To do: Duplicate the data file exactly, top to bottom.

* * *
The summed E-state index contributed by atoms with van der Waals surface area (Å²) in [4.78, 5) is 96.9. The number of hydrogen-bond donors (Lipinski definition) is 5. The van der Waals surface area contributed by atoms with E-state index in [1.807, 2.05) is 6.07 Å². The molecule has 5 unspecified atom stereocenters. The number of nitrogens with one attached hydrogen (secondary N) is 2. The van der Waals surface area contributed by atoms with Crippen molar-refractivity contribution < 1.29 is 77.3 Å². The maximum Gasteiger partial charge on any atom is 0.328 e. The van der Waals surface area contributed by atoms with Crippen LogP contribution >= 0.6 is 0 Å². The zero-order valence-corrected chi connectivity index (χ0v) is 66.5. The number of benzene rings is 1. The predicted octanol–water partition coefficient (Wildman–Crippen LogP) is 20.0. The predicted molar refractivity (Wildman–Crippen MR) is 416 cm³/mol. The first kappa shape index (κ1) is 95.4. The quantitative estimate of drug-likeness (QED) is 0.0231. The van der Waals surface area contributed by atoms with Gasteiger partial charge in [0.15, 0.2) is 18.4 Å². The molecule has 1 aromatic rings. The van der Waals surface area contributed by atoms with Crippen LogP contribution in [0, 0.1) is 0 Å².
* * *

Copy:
The summed E-state index contributed by atoms with van der Waals surface area (Å²) in [4.78, 5) is 96.9. The number of hydrogen-bond donors (Lipinski definition) is 5. The van der Waals surface area contributed by atoms with E-state index in [1.807, 2.05) is 6.07 Å². The molecule has 5 unspecified atom stereocenters. The number of nitrogens with one attached hydrogen (secondary N) is 2. The van der Waals surface area contributed by atoms with Crippen molar-refractivity contribution < 1.29 is 77.3 Å². The maximum Gasteiger partial charge on any atom is 0.328 e. The van der Waals surface area contributed by atoms with Crippen LogP contribution >= 0.6 is 0 Å². The zero-order valence-corrected chi connectivity index (χ0v) is 66.5. The number of benzene rings is 1. The predicted octanol–water partition coefficient (Wildman–Crippen LogP) is 20.0. The predicted molar refractivity (Wildman–Crippen MR) is 416 cm³/mol. The first kappa shape index (κ1) is 95.4. The quantitative estimate of drug-likeness (QED) is 0.0231. The van der Waals surface area contributed by atoms with Gasteiger partial charge in [0.15, 0.2) is 18.4 Å². The molecule has 1 aromatic rings. The van der Waals surface area contributed by atoms with Crippen LogP contribution in [0, 0.1) is 0 Å².